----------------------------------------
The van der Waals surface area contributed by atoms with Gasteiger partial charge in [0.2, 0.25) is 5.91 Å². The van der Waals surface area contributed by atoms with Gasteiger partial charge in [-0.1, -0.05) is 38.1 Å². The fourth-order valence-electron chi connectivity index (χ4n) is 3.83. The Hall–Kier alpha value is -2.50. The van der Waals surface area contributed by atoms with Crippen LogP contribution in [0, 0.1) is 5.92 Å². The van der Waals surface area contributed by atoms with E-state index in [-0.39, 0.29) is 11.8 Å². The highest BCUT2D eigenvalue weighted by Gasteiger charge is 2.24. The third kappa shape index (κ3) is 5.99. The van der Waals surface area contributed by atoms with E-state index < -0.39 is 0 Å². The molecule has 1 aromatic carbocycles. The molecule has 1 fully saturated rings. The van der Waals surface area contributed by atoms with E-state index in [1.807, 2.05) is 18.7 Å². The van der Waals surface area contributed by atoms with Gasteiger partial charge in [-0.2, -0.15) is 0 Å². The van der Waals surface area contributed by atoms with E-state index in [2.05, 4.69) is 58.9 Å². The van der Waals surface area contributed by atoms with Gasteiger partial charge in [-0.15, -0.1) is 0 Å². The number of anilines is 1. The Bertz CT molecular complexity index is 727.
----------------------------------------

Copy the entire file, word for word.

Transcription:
The van der Waals surface area contributed by atoms with Gasteiger partial charge in [0.2, 0.25) is 5.91 Å². The van der Waals surface area contributed by atoms with Gasteiger partial charge in [-0.1, -0.05) is 38.1 Å². The fourth-order valence-electron chi connectivity index (χ4n) is 3.83. The Hall–Kier alpha value is -2.50. The van der Waals surface area contributed by atoms with Crippen LogP contribution in [0, 0.1) is 5.92 Å². The van der Waals surface area contributed by atoms with E-state index in [-0.39, 0.29) is 11.8 Å². The highest BCUT2D eigenvalue weighted by Gasteiger charge is 2.24. The third kappa shape index (κ3) is 5.99. The van der Waals surface area contributed by atoms with E-state index < -0.39 is 0 Å². The molecule has 1 aromatic carbocycles. The molecule has 1 fully saturated rings. The van der Waals surface area contributed by atoms with E-state index in [1.807, 2.05) is 18.7 Å². The van der Waals surface area contributed by atoms with Gasteiger partial charge in [-0.2, -0.15) is 0 Å². The van der Waals surface area contributed by atoms with E-state index in [2.05, 4.69) is 58.9 Å². The van der Waals surface area contributed by atoms with Gasteiger partial charge in [-0.15, -0.1) is 0 Å². The number of anilines is 1. The Bertz CT molecular complexity index is 727.